MASS TRANSFER – 4
CONVECTIVE MASS TRANSFER AND ITS EMPIRICAL CORRELATIONS
Before discussing convective mass transfer, it is necessary to compare convective heat transfer and convective mass transfer since there is a similarity between these two. In heat transfer, there is convective heat transfer coefficient ‘ h’. Similarly there is mass transfer coefficient in mass transfer. Prandtl number (Pr = ν / α) is replaced by Schmidt number (Sc = ν / DAB) and the Nusselt number (Nu = hL/kf) is replaced by Sherwood number (Sh = kc L / DAB) and T_{f} is mean film temperature.
Table: Mass transfer coefficients in Forced Convection Mass Transfer
Sr. No. |
Empirical equation |
Object |
Type of flow |
local or average temp |
Range of dimensionless number |
1. | Sh_{x}= 0.332 Re_{x}^{1/2} Sc ^{1/3} | Flat plate | Laminar | Local | 0.6≤Sc ≤50 |
2. | Sh_{av}= 0.664 Re_{x}^{1/2} Sc ^{1/3} | Flat plate | Laminar | Average | 0.6 ≤Sc ≤50 |
3. | Sh= 0.0296 Re_{x}^{4/5} Sc ^{1/3} | Flat plate | Turbulent | local | Re_{x}≤105, 0.6 ≤Sc ≤50 |
4. | Sh= (0.037 Re_{x}^{4/5} −871) Sc ^{1/3} | Flat plate | Transition | Local | 5×10^{5}< Re_{x} ≤10^{7}, 0.6≤Sc ≤50 |
5. | Sh = 0.3+ [0.62Re_{D}^{1/2}Sc^{1/3} ×[1 + (0.4/Sc)^{2/3}]^{-1/4}] ×[1 + (Re_{D}/282,000)^{5/8}]^{4/5} | Cylinder | Cross flow | Average | Re_{D }Sc > 0.2 |
6. | Sh= 2 + (0.4 Re_{D}^{1/2}+ 0.060 Re_{D}^{2/3}) Sc^{0.4} ×(μ/μ_{s})^{1/2} | Sphere | Cross flow | Average |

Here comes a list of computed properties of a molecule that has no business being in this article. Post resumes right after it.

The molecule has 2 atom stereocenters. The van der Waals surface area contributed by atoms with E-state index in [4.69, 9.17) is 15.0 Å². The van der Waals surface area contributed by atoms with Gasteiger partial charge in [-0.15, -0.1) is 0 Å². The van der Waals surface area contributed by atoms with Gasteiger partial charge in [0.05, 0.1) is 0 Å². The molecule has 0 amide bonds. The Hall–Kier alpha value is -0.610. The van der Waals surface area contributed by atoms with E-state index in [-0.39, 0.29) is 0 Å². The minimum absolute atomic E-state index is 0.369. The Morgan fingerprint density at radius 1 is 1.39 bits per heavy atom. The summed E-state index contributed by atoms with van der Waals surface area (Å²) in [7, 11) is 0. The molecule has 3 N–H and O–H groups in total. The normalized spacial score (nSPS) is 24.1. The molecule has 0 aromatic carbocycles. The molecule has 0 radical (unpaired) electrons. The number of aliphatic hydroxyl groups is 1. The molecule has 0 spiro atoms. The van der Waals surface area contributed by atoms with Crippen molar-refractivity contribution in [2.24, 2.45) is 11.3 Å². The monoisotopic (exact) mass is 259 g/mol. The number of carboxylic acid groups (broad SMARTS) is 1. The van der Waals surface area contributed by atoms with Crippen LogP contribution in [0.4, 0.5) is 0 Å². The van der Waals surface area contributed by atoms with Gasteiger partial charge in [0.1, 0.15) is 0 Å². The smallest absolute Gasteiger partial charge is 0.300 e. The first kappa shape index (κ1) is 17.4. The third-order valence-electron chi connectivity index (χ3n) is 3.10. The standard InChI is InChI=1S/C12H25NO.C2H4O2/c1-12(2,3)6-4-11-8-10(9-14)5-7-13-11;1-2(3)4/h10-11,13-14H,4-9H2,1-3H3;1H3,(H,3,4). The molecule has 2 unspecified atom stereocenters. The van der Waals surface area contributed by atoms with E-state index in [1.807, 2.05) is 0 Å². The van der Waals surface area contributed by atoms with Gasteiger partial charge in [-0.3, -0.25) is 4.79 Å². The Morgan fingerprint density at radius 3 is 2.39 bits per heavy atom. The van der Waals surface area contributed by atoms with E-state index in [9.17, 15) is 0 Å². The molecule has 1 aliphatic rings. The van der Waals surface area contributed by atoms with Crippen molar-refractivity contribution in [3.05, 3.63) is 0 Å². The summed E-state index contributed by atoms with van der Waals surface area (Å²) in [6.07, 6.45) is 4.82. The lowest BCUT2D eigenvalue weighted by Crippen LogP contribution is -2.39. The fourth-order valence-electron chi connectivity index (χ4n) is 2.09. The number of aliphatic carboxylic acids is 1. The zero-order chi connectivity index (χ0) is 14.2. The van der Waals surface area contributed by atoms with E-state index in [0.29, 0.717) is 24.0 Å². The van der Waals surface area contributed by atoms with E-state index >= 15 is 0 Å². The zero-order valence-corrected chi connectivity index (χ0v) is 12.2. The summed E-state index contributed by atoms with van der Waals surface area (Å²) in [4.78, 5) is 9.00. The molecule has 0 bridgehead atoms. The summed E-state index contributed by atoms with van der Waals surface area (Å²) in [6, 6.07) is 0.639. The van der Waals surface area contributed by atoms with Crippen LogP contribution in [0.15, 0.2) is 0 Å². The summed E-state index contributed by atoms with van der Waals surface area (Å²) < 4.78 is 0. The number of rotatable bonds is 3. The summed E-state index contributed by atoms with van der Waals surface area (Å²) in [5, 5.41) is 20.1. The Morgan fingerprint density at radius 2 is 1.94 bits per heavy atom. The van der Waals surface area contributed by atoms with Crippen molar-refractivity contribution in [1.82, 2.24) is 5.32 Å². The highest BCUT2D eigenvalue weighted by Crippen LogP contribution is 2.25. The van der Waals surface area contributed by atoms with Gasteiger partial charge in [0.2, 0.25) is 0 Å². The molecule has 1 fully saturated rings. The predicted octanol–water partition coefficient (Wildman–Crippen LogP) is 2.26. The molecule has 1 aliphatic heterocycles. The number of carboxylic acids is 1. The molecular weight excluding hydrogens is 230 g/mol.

3.5 < Re_{D}< 7.6×10^{4}, 0.71 < Sc < 380 and 1.0 < (μ/μs) < 3.2 |
For an ideal gas
p_{A}V =n_{A} RT
C_{A}=n_{A} / V
Normally in gases, there is equimolar counter diffusion which gives
J*_{AZ} = — D_{AB} dC_{A}/dz = — J*_{BZ} = –(–) D_{BA} dC_{B}/dz = D_{BA} dC_{B}/dz
D_{AB} = D_{BA}
For a binary gas mixture of A and B, the diffusivity coefficient D_{AB}=D_{BA} in counter molar diffusion of gases.
Other parameters of equimolar counter diffusion are
J*_{AZ} = — J*_{BZ} or J* is constant in a steady state
dc_{A} = –dC_{B}
C= C_{A} + C_{B}
D_{AB} = D_{BA}
Mass transfer Coefficients
These empirical correlations are valid for low mass transfer rate (or equi-molar mass transfer) where the mole fraction of species ‘A’ is less than about 0.05. For higher mass transfer rate, corrected mass transfer coefficients, using the log mean concentration difference, must be used. Hence k_{c} is replaced by k_{c}/(1 − y_{A})lm
Where lm is logarithmic mean and is given by
(1 − y_{A})lm = [(1–y_{A}) –(1–y_{Ai})] /[ ln((1–y_{A}) / (1–y_{Ai}))]
y_{A} is gas mole fraction of species A = p_{A} / p_{t}
y_{Ai} is gas mole fraction of species A at the interface = p_{Ai} / p_{t}
p_{A} is the partial pressure of species A
p_{Ai} is the partial pressure of species A at the interface
Mass transfer coefficients at Macro level
When a fluid flowing outside a solid surface in forced convection motion, rate of convective molar flux is given by:
N_{A} = k_{c} (c_{L1}— c_{Li})
N_{A}=molar flux of species A = kmol/s m^{2}
k_{c} = mass transfer coefficient (m/s)
c_{L1} = bulk fluid concentration, kmol/m^{3}
c_{Li} = concentration of fluid near the solid surface, k mol/m^{3}
k_{c} depends on the following factors:
1. System geometry—pipe or flat plate or channel
2. Flow velocity—laminar, transition or turbulent flow
3. Fluid properties—density, viscosity, specific heat etc.
From the empirical equation of Sherwood number applicable, first mass transfer coefficient is calculated. Only then, mass flux can be known. These calculations are very similar to convective heat transfer calculations i.e.
Convective heat flux = h Δt
Where h is the convective heat transfer coefficient
Δt is the temperature difference